DIXFIELD – The Board of Selectmen on Monday continued discussing revisions to the Wind Energy Facility Ordinance, especially whether Sugarloaf Mountain, Webb River Falls and Colonel Holman Ridge should be included as scenic resources.
The ordinance was approved in 2012 and the revisions began in January 2013.
Patriot Renewables LLC of Quincy, Mass., approached Dixfield officials three years ago about constructing 13 wind turbines on the Colonel Holman Mountain ridge. The corporation has been conducting research on the ridge, including wind tests, bird studies and environmental impacts.
The Planning Board completed revisions this month and met with selectmen to review them. Selectmen agreed the board did an admirable job with their recommendations, but said there were still issues they wanted to clear up before approving a final draft.
Town Manager Carlo Puiia said he was placing discussion on the ordinance on the agenda in order to figure out what selectmen wanted to do with the recommendations.
“I think we had a constructive meeting last week with the Planning Board, and I’m sure this is not the last time that we’ll have this topic on the agenda. I know the plan is for you guys to have the ordinance ready for the November election, so if there’s anything you wish to discuss, you can do it now.”
Much of the board’s conversation centered around whether Sugarloaf Mountain, Webb River Falls and Colonel Holman Ridge should be included as scenic resources.
At the meeting with the Planning Board last week, Selectman Hart Daley said he noticed that the three scenic resources identified in the town’s Comprehensive Plan were not included in the Planning Board’s revised ordinance.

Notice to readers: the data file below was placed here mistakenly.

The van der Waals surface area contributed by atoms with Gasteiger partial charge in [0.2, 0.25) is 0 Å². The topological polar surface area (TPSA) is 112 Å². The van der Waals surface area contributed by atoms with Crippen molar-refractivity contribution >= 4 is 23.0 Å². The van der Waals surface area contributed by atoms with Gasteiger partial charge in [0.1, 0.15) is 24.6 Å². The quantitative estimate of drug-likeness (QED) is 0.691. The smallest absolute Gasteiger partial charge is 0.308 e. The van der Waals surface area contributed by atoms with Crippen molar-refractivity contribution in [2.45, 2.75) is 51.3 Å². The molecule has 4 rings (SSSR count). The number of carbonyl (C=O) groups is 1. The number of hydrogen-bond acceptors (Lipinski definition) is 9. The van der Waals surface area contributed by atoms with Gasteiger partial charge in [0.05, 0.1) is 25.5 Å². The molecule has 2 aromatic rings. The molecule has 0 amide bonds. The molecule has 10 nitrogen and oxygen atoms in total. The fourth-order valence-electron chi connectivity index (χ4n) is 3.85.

Planning Board Chairman Tom Child said attorney Kristen Collins, who has been helping revise the ordinance, believed Sugarloaf, Webb River Falls and Colonel Holman Ridge should not be included as a scenic resource because “you couldn’t define their exact location.”
Chairman Scott Belskis said Monday that he wanted to have a discussion with Collins about how she came up with that assessment.
Daley agreed with Belskis, saying he believes the town should contact “professionals” who may be able to figure out where the boundaries are for Dixfield’s scenic resources.
“There are so many mountains in the state of Maine that are recognized as mountains and have specific boundaries,” Daley said. “I disagree with her statements that there’s no way to figure out where the boundaries are for those resources.”
Daley pointed out that Sugarloaf, Webb River Falls and Colonel Holman Ridge are all in the Comprehensive Plan, and when the town attempted to edit the Comprehensive Plan to remove Colonel Holman Ridge as a scenic resource in 2010, it was rejected by voters.
“As far as I’m concerned, the ordinance has to be in line with the town’s Comprehensive Plan,” Daley said. “If people rejected removing one of the scenic resources a few years back, I can only imagine what would happen if they tried to remove all three scenic resources.”
Selectman Mac Gill said the best course of action would be to “amend the Comprehensive Plan to include the exact coordinates of the three scenic resources.”
The board asked Puiia about having Collins come to Dixfield to explain her reasoning behind certain revisions.
“I say that we make it a one-time thing and make it count,” Selectman Dana Whittemore said.
Puiia said that he would contact Collins and see if she was available for the Sept. 8 selectmen meeting.
In other business, Belskis said he wanted to organize a meeting of the Sign Committee that was formed in June.
At the June 23 selectmen meeting, Belskis brought up the idea of forming a committee to raise money for a new outdoor electronic sign to announce events.
Belskis said the Sign Committee would meet at 6 p.m. on certain Wednesdays.
Belskis and Whittemore agreed to serve on the committee, along with three volunteers from Dixfield.
Puiia said he would contact committee members to see which Wednesday would work best.
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